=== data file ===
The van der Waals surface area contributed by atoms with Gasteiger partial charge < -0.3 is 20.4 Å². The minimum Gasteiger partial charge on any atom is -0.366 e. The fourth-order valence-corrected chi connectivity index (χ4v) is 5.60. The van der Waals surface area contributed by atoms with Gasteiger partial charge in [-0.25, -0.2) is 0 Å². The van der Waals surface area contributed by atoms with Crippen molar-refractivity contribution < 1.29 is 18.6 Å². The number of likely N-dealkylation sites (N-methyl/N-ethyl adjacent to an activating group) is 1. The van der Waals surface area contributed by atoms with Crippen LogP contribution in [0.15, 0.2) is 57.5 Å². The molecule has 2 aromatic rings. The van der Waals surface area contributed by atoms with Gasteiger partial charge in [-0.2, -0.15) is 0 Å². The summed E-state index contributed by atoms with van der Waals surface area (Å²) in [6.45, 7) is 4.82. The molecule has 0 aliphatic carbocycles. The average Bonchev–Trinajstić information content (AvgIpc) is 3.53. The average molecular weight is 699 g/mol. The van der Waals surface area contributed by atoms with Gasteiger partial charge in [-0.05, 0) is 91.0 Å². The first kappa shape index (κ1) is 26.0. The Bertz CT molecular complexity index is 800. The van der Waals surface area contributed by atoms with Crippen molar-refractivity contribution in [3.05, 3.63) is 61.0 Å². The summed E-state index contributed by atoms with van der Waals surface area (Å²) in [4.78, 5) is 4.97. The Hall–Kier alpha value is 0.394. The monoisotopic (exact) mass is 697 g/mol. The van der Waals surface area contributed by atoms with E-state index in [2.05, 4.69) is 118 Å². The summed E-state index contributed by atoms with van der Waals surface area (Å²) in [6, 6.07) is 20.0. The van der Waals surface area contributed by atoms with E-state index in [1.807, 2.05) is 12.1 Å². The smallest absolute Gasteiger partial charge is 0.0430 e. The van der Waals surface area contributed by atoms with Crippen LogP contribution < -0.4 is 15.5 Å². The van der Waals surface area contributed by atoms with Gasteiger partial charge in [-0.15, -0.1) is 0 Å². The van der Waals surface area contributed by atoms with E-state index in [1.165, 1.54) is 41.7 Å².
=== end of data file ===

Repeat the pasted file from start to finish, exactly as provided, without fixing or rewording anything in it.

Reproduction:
The van der Waals surface area contributed by atoms with Gasteiger partial charge < -0.3 is 20.4 Å². The minimum Gasteiger partial charge on any atom is -0.366 e. The fourth-order valence-corrected chi connectivity index (χ4v) is 5.60. The van der Waals surface area contributed by atoms with Gasteiger partial charge in [-0.25, -0.2) is 0 Å². The van der Waals surface area contributed by atoms with Crippen molar-refractivity contribution < 1.29 is 18.6 Å². The number of likely N-dealkylation sites (N-methyl/N-ethyl adjacent to an activating group) is 1. The van der Waals surface area contributed by atoms with Crippen LogP contribution in [0.15, 0.2) is 57.5 Å². The molecule has 2 aromatic rings. The van der Waals surface area contributed by atoms with Gasteiger partial charge in [-0.2, -0.15) is 0 Å². The summed E-state index contributed by atoms with van der Waals surface area (Å²) in [6.45, 7) is 4.82. The molecule has 0 aliphatic carbocycles. The average Bonchev–Trinajstić information content (AvgIpc) is 3.53. The average molecular weight is 699 g/mol. The van der Waals surface area contributed by atoms with Gasteiger partial charge in [-0.05, 0) is 91.0 Å². The first kappa shape index (κ1) is 26.0. The Bertz CT molecular complexity index is 800. The van der Waals surface area contributed by atoms with Crippen molar-refractivity contribution in [3.05, 3.63) is 61.0 Å². The summed E-state index contributed by atoms with van der Waals surface area (Å²) in [4.78, 5) is 4.97. The Hall–Kier alpha value is 0.394. The monoisotopic (exact) mass is 697 g/mol. The van der Waals surface area contributed by atoms with E-state index in [2.05, 4.69) is 118 Å². The summed E-state index contributed by atoms with van der Waals surface area (Å²) in [6, 6.07) is 20.0. The van der Waals surface area contributed by atoms with E-state index in [1.807, 2.05) is 12.1 Å². The smallest absolute Gasteiger partial charge is 0.0430 e. The van der Waals surface area contributed by atoms with Crippen LogP contribution < -0.4 is 15.5 Å². The van der Waals surface area contributed by atoms with Gasteiger partial charge in [-0.15, -0.1) is 0 Å². The van der Waals surface area contributed by atoms with E-state index in [1.165, 1.54) is 41.7 Å².